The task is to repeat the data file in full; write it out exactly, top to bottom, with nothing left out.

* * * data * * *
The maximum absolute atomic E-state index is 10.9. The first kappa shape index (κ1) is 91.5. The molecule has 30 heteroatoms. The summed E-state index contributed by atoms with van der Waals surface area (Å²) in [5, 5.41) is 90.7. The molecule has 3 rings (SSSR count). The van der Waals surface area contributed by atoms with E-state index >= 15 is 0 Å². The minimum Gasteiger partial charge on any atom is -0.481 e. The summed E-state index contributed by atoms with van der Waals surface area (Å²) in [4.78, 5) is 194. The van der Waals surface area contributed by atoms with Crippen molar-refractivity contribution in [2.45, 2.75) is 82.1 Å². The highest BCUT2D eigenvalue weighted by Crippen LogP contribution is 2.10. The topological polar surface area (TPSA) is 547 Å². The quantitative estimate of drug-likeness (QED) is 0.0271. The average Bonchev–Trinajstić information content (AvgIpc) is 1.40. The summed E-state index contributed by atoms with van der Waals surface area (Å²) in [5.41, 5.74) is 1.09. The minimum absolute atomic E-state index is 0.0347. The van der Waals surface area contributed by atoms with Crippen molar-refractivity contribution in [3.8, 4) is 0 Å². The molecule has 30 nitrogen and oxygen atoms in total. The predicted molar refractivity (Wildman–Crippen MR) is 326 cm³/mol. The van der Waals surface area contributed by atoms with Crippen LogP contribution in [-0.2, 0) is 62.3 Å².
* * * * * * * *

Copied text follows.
The maximum absolute atomic E-state index is 10.9. The first kappa shape index (κ1) is 91.5. The molecule has 30 heteroatoms. The summed E-state index contributed by atoms with van der Waals surface area (Å²) in [5, 5.41) is 90.7. The molecule has 3 rings (SSSR count). The van der Waals surface area contributed by atoms with E-state index >= 15 is 0 Å². The minimum Gasteiger partial charge on any atom is -0.481 e. The summed E-state index contributed by atoms with van der Waals surface area (Å²) in [4.78, 5) is 194. The van der Waals surface area contributed by atoms with Crippen molar-refractivity contribution in [2.45, 2.75) is 82.1 Å². The highest BCUT2D eigenvalue weighted by Crippen LogP contribution is 2.10. The topological polar surface area (TPSA) is 547 Å². The quantitative estimate of drug-likeness (QED) is 0.0271. The average Bonchev–Trinajstić information content (AvgIpc) is 1.40. The summed E-state index contributed by atoms with van der Waals surface area (Å²) in [5.41, 5.74) is 1.09. The minimum absolute atomic E-state index is 0.0347. The van der Waals surface area contributed by atoms with Crippen molar-refractivity contribution in [3.8, 4) is 0 Å². The molecule has 30 nitrogen and oxygen atoms in total. The predicted molar refractivity (Wildman–Crippen MR) is 326 cm³/mol. The van der Waals surface area contributed by atoms with Crippen LogP contribution in [-0.2, 0) is 62.3 Å².